I am so glad for you that you are opening yourself up to his encouraging prompts. I know when I do I feel better. Blessings back to you, Sharita!

  9. Thank you for such encouragement and a good strategies…hubby and I are trying hard to practically eliminate “no”, “don’t”, and “stop” from our speech regarding the kids. As a teacher I can testify that this works…when I would say to kids, “We walk in the halls.” they would always stop running or at least slow down. Positive words are greater agents for change. No one likes to be nagged or criticized harshly! I am going to have to check out the pillow journals! Thank you for reminding me of what is important in my family:to build them up!

    • Thank you for encouraging me today, Dionne, and you are welcome. Loved your thoughtful comment.
      Isn’t it funny how the kids will slow to a walk, or a race-type walk? When we gather at my mom’s and the 15 neices and nephews are there, I find myself saying “thank you for walking in the house” often! I smile at the idea of a hallway of kids slowing down at your request. :-)

  10. Such wise advice in this post – chock full!

  11. Such great advice…I am constantly having to remind myself to state a request in a positive statement…your pillow journal idea sounds wonderful also…Thanks, Kim, for sharing your wisdom :)

  12. Kim – great advice here! Just wanted to stop by, say hello, and thank you for visiting me. Have a blessed day!

  13. Thank you for sharing your wisdom with the world! I am going to start pillow journals this week, thanks to you (what we pay attention to grows – one of my mantras now :)

  14. I try to make it a point to say one thing I appreciate about my kids every day. I don’t always succeed, but I try. And I want my compliments to be specific.

  15. This is such a good message. I struggle with this on a regular basis- but my kids definitely respond better to positive messages than to nagging or negativity. Thanks for sharing!

    • You are welcome, Ashley. Not only are you setting a great example to your kids when you notice the good, but it also helps build that habit. Love your blog, by the way!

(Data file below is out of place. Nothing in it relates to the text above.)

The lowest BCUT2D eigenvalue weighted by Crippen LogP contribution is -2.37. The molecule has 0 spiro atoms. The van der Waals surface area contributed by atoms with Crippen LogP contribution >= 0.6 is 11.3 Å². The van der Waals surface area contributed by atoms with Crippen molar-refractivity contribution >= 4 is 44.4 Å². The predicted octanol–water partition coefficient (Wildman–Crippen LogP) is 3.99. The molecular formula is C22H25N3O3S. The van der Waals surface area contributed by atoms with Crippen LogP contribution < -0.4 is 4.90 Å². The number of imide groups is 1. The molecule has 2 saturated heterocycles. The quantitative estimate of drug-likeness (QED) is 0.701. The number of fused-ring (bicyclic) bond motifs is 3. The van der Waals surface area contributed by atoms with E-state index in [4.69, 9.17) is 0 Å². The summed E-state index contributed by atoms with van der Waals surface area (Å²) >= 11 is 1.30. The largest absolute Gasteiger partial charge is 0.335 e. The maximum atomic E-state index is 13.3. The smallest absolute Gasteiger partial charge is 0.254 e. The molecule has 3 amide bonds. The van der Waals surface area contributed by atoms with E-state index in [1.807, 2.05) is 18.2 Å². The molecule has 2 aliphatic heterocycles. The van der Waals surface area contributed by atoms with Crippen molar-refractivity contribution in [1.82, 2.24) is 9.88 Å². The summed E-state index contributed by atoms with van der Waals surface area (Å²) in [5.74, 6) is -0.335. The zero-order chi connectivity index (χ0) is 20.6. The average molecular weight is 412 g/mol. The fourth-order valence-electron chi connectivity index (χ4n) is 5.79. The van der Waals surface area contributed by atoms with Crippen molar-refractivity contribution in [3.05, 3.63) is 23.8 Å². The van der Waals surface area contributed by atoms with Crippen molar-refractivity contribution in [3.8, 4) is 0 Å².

16. These were lovely suggestions. I can say that the compliment can work wonders in a marriage and family. Many years ago I was struggling with the thoughts that my husband wasn’t helping me very much. I learned in a class to look for things to compliment him on. As I did I received so much in return. He helped more and I also say how much he was really helping me before. I highly reccomend doing just that for both your spouse and your children. Blessings to you for this one!

    • Thanks for sharing your story, LeAnn! What a testimony to the power of looking for the good and letting our loved ones know we’ve noticed. I have no doubt there will be moms influenced by your success!

  17. I have been working very hard recently on positive parenting. It brings a much better result, and the home is so much more peaceful. Of course, I’ve stumbled more than once, but I am trying and it does make a huge difference. Great post!

    • As another mom said to me, Adrienne: as long as we keep getting back up more than we stumble and fall down, we can continue to work at being the best moms we know how to be. Thanks for your sweet words.

  18. Love these simple ideas to love our family members. Especially the notes lying around in random places. I used to do this all the time for my husband and I need to do that again. Thanks!

    • You are welcome! I imagine your husband would love to see those notes again! They can seem so silly, but they can be very powerful.

  19. Oh my! Love the garden analogy! AWESOME post! :) Hopping from Life in Bloom.

    • Mindy, I just love your enthusiasm. Thanks for bringing a smile to my face today! Glad you loved the post, and I hope you are able to use some of these pointers.